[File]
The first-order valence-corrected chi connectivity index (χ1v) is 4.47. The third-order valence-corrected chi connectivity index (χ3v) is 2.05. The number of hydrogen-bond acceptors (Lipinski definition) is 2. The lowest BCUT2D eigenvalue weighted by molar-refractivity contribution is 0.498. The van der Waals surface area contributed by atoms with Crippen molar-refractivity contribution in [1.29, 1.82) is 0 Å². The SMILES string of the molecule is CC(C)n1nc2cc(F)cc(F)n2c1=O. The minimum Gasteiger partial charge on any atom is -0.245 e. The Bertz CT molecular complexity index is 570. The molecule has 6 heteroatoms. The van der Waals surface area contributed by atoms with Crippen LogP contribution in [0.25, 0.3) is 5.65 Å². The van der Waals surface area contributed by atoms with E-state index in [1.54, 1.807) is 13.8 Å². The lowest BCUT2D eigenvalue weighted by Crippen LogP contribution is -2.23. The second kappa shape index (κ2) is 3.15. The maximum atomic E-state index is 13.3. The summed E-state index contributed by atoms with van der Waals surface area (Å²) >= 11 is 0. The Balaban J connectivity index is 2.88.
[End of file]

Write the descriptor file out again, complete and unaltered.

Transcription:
The first-order valence-corrected chi connectivity index (χ1v) is 4.47. The third-order valence-corrected chi connectivity index (χ3v) is 2.05. The number of hydrogen-bond acceptors (Lipinski definition) is 2. The lowest BCUT2D eigenvalue weighted by molar-refractivity contribution is 0.498. The van der Waals surface area contributed by atoms with Crippen molar-refractivity contribution in [1.29, 1.82) is 0 Å². The SMILES string of the molecule is CC(C)n1nc2cc(F)cc(F)n2c1=O. The minimum Gasteiger partial charge on any atom is -0.245 e. The Bertz CT molecular complexity index is 570. The molecule has 6 heteroatoms. The van der Waals surface area contributed by atoms with Crippen LogP contribution in [0.25, 0.3) is 5.65 Å². The van der Waals surface area contributed by atoms with E-state index in [1.54, 1.807) is 13.8 Å². The lowest BCUT2D eigenvalue weighted by Crippen LogP contribution is -2.23. The second kappa shape index (κ2) is 3.15. The maximum atomic E-state index is 13.3. The summed E-state index contributed by atoms with van der Waals surface area (Å²) >= 11 is 0. The Balaban J connectivity index is 2.88.